As mentioned, The Economist uses its forecasting models to guide other coverage of the election and unearth interesting stories from the data used to train and test its models. This means I get to work with editors outside of our data team on coverage and teach other non-data correspondents how to use the model and write about its outputs. This lets us spread the impact of empirical journalism throughout the company. We used the model to write about where voters were sending their campaign contributions — a data source aside from polling, coverage of which is abundant (third link).
We also produced forecasting models for the French and Brazilian elections (links 4 and 5). The two-round electoral systems for those countries allowed us to analyze the ideological “lanes” of the country’s party systems. This diversity of viewpoints is often obscured by the final-round vote totals for both of the two top candidates (link 6).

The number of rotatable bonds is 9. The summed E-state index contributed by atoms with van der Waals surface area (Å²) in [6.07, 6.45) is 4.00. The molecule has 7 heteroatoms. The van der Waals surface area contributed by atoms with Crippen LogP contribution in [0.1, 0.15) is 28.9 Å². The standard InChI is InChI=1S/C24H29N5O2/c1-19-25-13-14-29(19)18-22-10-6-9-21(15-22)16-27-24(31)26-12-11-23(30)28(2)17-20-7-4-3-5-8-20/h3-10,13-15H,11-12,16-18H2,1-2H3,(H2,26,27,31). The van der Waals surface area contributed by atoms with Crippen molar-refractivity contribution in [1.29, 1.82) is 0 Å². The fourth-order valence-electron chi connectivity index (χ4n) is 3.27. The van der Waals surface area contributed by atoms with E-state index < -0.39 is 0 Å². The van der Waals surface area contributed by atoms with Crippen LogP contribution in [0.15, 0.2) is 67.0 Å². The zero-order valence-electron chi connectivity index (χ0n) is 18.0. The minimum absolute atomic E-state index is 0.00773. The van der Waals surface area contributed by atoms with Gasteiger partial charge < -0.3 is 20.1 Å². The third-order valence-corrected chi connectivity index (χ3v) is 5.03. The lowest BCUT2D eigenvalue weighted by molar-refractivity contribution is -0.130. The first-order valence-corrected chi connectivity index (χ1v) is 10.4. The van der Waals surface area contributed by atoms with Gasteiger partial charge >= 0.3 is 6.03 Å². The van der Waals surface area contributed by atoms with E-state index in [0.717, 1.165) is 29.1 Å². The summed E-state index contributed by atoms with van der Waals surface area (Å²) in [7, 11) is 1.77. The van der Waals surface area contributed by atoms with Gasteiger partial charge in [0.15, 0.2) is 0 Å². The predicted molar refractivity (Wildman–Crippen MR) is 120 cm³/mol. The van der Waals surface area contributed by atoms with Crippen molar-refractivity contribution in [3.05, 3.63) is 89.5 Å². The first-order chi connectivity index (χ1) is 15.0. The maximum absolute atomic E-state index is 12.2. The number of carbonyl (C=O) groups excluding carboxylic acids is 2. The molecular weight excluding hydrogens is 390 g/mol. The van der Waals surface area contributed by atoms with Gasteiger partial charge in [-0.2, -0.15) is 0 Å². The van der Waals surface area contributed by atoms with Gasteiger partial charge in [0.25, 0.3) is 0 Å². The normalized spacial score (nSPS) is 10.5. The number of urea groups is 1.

On political process, I also wrangled data on America’s new congressional maps and built a congressional model to analyze how biased it was toward a certain party, and compare that to its historical slant (link 7). For The Economist’s newsletter on US politics, which is sent to nearly 200,000 readers each Friday, I popularized two metrics of fairness (bias and responsiveness) for the maps that have not before been covered by political journalists (link 8). This is another example of using my data journalism skills in sections beyond the data team’s designated space. Through our “Checks and Balance” newsletter, from 2020 through 2022 I was the only journalist at our organization to write a weekly article for our subscribers.